Frontiers in Neuroscience 06/2014; 8(8):140. DOI:10.3389/fnins.2014.00140 · 3.66 Impact Factor
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    • "Currently, benzodiazepines are the drugs of choice for the treatment of AWS (reviewed by Amato et al, 2011). These compounds potentiate GABA-A receptor signaling and act to counterbalance the hyperexcitation produced by excessive glutamate transmission. "
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    ABSTRACT: Alcohol Withdrawal Syndrome (AWS) is a potentially fatal outcome of severe alcohol dependence that presents a significant challenge to treatment. Although AWS is thought to be driven by a hyperglutamatergic brain state, benzodiazepines, which target the GABAergic system, comprise the first-line of treatment for AWS. Using a rat model of ethanol withdrawal, we tested whether ceftriaxone, a β-lactam antibiotic known to increase the expression and activity of glutamate uptake transporter EAAT2, reduces the occurrence or severity of ethanol withdrawal manifestations. After a two-week period of habituation to ethanol in two-bottle choice, alcohol-preferring (P) and Wistar rats received ethanol (4.0 g/kg) every 6 hours for 3-5 consecutive days via gavage. Rats were then deprived of ethanol for 48 h during which time they received ceftriaxone (50 mg or 100 mg/kg, I.P.) or saline twice a day starting 12 h after the last ethanol administration. Withdrawal manifestations were captured by continuous video recording and coded. The evolution of ethanol withdrawal was markedly different for P rats versus Wistar rats, with withdrawal manifestations occurring >12 h later in P rats than in Wistar rats. Ceftriaxone 100 mg/kg/injection twice per day (200 mg/kg/day) reduced or abolished all manifestations of ethanol withdrawal in both rat variants and prevented withdrawal-induced escalation of alcohol intake. Finally, ceftriaxone treatment was associated with lasting upregulation of ethanol withdrawal-induced downregulation of EAAT2 in the striatum. Our data support the role of ceftriaxone in alleviating alcohol withdrawal and open a novel pharmacologic avenue that requires clinical evaluation in patients with AWS.Neuropsychopharmacology accepted article preview online, 23 January 2014. doi:10.1038/npp.2014.14.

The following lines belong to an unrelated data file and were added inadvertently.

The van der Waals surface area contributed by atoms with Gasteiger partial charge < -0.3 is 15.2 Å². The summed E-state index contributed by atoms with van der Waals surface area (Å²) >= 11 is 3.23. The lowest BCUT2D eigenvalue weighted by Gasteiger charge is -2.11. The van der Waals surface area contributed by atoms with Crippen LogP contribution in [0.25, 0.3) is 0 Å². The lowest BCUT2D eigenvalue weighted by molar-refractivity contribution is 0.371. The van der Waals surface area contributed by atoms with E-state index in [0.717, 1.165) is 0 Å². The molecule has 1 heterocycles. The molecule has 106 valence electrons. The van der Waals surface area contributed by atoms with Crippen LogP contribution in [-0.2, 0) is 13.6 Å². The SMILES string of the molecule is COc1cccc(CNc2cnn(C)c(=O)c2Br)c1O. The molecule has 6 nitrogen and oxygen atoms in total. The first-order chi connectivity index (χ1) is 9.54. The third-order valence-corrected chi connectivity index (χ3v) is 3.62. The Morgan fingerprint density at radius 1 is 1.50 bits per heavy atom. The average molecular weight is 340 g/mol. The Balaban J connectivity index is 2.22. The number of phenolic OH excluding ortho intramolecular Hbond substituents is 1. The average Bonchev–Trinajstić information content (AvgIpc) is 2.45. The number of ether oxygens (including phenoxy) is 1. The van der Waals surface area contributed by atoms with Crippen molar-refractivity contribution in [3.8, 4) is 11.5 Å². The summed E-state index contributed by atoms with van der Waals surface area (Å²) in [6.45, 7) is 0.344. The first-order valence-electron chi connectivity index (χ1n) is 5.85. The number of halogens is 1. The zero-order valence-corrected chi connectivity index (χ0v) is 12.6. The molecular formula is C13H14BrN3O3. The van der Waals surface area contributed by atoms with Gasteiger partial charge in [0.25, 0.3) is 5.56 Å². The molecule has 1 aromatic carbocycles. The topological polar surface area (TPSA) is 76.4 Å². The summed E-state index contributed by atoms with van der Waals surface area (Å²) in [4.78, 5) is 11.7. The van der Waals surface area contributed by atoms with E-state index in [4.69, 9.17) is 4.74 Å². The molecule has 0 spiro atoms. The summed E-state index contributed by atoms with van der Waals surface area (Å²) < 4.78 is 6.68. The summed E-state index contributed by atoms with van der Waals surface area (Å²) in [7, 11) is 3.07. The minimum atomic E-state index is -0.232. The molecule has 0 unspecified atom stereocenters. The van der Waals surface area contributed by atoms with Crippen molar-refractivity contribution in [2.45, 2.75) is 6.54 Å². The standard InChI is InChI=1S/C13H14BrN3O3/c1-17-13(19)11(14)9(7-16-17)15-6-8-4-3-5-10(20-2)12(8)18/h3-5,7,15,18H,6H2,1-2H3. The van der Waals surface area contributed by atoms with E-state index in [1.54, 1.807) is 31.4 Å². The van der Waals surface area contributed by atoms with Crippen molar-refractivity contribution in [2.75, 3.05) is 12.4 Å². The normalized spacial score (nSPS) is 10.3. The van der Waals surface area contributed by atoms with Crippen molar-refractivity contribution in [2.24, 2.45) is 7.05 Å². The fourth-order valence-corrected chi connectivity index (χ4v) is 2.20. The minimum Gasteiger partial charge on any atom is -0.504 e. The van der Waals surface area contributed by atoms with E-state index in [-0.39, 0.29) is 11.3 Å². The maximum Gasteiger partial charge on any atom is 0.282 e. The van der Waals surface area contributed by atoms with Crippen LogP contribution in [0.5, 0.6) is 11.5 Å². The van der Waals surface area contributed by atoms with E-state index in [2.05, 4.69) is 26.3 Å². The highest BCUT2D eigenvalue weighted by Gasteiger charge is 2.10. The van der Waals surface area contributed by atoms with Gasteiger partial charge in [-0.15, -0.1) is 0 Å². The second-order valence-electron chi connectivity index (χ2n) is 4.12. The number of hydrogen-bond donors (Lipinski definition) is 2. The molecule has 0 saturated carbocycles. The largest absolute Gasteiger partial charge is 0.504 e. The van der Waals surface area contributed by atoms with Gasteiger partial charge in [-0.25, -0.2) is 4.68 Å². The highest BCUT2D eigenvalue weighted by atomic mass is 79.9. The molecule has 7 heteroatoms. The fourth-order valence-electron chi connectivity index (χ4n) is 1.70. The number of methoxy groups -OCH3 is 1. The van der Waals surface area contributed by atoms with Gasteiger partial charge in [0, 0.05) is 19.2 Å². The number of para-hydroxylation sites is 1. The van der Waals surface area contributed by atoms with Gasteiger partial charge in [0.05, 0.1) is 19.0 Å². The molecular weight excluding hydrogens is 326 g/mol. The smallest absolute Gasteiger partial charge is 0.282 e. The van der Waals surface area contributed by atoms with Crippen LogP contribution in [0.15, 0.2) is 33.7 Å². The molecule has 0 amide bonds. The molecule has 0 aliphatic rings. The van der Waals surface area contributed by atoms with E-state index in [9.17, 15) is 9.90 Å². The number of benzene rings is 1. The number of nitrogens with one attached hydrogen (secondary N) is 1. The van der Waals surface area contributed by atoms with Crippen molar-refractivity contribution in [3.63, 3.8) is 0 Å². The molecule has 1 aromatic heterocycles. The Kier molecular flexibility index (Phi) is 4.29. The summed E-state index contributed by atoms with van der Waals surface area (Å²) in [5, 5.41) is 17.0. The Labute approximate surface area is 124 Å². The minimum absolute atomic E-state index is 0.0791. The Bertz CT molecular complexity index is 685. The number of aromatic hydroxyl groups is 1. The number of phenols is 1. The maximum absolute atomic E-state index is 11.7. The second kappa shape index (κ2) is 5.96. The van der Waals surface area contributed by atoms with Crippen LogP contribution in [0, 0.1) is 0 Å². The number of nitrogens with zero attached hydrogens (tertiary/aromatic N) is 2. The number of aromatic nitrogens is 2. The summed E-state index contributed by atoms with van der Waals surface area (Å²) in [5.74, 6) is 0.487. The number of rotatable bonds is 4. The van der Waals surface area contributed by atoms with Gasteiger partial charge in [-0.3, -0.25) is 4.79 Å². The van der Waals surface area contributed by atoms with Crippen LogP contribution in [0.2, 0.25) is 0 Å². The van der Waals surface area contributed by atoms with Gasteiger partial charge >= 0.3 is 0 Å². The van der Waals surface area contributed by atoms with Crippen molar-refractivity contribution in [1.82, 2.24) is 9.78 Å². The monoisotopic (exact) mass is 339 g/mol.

Neuropsychopharmacology: official publication of the American College of Neuropsychopharmacology 01/2014; 39(7). DOI:10.1038/npp.2014.14 · 7.05 Impact Factor
    • "They unequivocally reduce the risk of severe alcohol withdrawals like seizures or DT.[17] Among the benzodiazepines, chlordiazepoxide has a slight advantage over the other benzodiazepines or anticonvulsants.[18] Anticonvulsants have not been proven to be better than benzodiazepines. "
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    ABSTRACT: Alcohol withdrawal is commonly encountered in general hospital settings. It forms a major part of referrals received by a consultation-liaison psychiatrist. This article aims to review the evidence base for appropriate clinical management of the alcohol withdrawal syndrome. We searched Pubmed for articles published in English on pharmacological management of alcohol withdrawal in humans with no limit on the date of publication. Articles not relevant to clinical management were excluded based on the titles and abstract available. Full-text articles were obtained from this list and the cross-references. There were four meta-analyses, 9 systematic reviews, 26 review articles and other type of publications like textbooks. Alcohol withdrawal syndrome is a clinical diagnosis. It may vary in severity. Complicated alcohol withdrawal presents with hallucinations, seizures or delirium tremens. Benzodiazepines have the best evidence base in the treatment of alcohol withdrawal, followed by anticonvulsants. Clinical institutes withdrawal assessment-alcohol revised is useful with pitfalls in patients with medical comorbidities. Evidence favors an approach of symptom-monitored loading for severe withdrawals where an initial dose is guided by risk factors for complicated withdrawals and further dosing may be guided by withdrawal severity. Supportive care and use of vitamins is also discussed.
    Industrial psychiatry journal 07/2013; 22(2):100-8. DOI:10.4103/0972-6748.132914